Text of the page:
Identifying the strongest man in history is somewhat controversial, as several different metrics can be used to award the title. This designation is typically given to the man with the heaviest confirmed lift of any kind in terms of raw weight lifted. Technically speaking, this is the record for the most mass lifted any distance away from its support. Though this is the most common metric used, it does not take into account the actual work performed (the force used to displace the mass a certain distance) or the power of the lift (the speed at which the work is performed). However, for the sake of simplicity, mass lifted is typically preferred over these arguably more accurate measures of strength.
Limiting the title of strongest man in history to verifiable lifts essentially disqualifies all strongmen from before the modern era, as notable lifts from the Middle Ages and earlier are typically only known through written, unverifiable records. This also disqualifies mythological figures such as Hercules in Ancient Greece or Badang in Southeast Asia. Coincidentally, even the heaviest of these lifts still does not exceed the heaviest confirmed modern record, detailed below.
Louis Cyr – 4,337-Pound Back Lift
Louis Cyr (1863–1912), often regarded as the strongest man in history, was a French Canadian strongman famous for his impressive feats of strength from a young age, most notably for the heaviest confirmed lift of any kind in recorded history. In 1895, Cyr performed a back lift (lifting a load off of raised supports using the back) of 18 large men on a platform, weighing 4,337 pounds in total. Though there have been claims of even heavier lifts by other athletes, this remains the heaviest confirmed lift in history.
In addition to this record, Louis Cyr was known for a few other notable feats of strength, often using only one arm. For example, a 273-pound bent press, a 553-pound one-finger lift, and a one handed lift of a 314-pound barrel of cement to his shoulder are among his most celebrated lifts. Some of his unusual feats include pushing a freight car up an inclined track, restraining ropes pulled by four draught horses (two in each direction), and besting a 7-foot 8-inch, 365-pound “giant” in a wresting match.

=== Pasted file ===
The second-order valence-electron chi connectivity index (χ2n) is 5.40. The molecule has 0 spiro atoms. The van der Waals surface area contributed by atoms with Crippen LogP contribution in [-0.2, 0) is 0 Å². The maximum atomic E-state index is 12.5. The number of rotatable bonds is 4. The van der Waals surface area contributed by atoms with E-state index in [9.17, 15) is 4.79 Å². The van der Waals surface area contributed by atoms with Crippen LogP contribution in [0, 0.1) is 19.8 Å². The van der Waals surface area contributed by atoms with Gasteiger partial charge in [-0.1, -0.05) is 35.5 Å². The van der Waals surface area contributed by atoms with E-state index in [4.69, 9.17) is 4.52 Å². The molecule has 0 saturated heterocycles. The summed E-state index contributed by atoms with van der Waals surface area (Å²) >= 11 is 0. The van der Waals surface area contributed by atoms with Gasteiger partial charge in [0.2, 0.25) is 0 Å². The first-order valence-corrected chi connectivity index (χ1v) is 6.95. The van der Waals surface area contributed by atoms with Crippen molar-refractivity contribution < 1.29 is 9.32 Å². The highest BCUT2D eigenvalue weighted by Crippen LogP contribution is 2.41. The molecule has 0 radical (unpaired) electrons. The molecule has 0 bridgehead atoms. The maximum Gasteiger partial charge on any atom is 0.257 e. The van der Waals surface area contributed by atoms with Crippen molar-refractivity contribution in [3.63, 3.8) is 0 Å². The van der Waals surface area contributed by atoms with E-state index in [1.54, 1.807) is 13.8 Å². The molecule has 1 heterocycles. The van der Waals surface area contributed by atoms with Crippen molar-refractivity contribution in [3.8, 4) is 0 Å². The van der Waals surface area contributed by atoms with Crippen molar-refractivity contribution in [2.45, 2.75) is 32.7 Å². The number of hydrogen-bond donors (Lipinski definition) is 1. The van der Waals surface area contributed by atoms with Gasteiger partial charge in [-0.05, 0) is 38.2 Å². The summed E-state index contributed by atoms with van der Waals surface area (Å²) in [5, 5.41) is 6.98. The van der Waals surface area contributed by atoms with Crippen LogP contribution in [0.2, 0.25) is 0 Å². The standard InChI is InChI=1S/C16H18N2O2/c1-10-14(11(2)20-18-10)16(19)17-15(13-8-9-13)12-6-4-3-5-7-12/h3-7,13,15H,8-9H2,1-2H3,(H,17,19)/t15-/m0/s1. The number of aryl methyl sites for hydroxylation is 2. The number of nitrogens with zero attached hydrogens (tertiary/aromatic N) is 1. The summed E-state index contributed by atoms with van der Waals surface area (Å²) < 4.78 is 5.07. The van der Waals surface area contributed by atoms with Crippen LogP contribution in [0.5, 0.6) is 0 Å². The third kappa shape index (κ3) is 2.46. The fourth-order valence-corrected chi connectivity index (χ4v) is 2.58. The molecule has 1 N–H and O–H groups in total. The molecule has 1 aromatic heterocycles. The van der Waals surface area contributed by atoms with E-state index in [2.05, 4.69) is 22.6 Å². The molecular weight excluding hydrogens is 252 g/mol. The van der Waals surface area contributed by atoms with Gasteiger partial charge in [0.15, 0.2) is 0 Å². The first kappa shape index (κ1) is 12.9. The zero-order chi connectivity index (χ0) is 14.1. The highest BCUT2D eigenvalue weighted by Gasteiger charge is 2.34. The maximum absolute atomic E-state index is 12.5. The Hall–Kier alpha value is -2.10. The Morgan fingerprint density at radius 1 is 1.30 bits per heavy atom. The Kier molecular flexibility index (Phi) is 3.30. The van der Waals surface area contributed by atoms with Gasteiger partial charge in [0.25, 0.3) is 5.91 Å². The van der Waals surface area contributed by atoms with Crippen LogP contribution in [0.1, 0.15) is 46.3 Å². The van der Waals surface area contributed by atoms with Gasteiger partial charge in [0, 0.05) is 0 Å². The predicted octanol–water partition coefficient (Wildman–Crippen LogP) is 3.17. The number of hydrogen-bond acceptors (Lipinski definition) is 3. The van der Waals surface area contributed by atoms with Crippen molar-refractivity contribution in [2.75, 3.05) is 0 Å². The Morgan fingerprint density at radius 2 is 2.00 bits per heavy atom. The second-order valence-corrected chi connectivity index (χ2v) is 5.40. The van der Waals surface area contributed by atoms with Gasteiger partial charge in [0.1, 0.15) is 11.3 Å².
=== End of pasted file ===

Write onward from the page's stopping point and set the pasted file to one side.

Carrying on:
Unconfirmed Notable Lifts
Paul Anderson – 6,270-Pound Back Lift
The 1985 Guinness Book of World Records gave Paul Anderson (1932–1994) the record of “greatest weight ever lifted by a human being” for a back lift of 6,270 pounds in 1957. By this metric, this would make Anderson the strongest man in history. However, this record was later retracted, as there were neither official witnesses nor official records of the lift. The lift may have been valid, but there is unfortunately no way to verify it.
William Bankier – 3,584-Pound Back Lift
William Bankier (1870–1949), a Scottish strongman and performer, was famous in part for his signature back lift of a harnessed elephant. The validity of the lift itself is not questioned, but rather the weight of the elephant. Some sources claim this elephant weighed 32cwt (centrum weight), or 3,584 pounds, but this is unconfirmed.
Orm Storolfsson – 1,433-Pound Walk
Orm Storolfsson (11th century AD) was an Icelandic Viking known for famous for his impressive feats of strength. One of the Icelandic Sagas, written around the 11th century, relates that Orm Storolfsson had 50 men raise the mast of the Norwegian longship Ormen Lange, weighing approximately 1,433 pounds (650 kg), onto his shoulders. The text tells that he took three steps with the mast before breaking his back, ending his lifting career.
Eumastas, son of Kritobolos – 1060-Pound Unknown Lift
Eumastas (6th century BC) was a strongman from Ancient Greece who we know of only through an inscription on a large stone, currently on display at the Archaeological Museum of Thera. The 1060-pound volcanic boulder reads, “Eumastas, son of Kritobolos, lifted me off the ground.” As this inscription is all that is known of this feat, it isn’t possible to know what type of lift Eumastas may have performed.
See Historical Strongmen and Weightlifters for a list of other notable athletes.
Debon, N. (2007). The strongest man in the world: Louis Cyr. Toronto: Groundwood Books.
Kent, G. (2012). The strongest men on Earth: When the muscle men ruled show business. London: Robson Press.
Smiley, J., & Kellogg, R. (2000). The sagas of Icelanders: A selection (O. Thorsson, Ed.). New York: Viking Adult.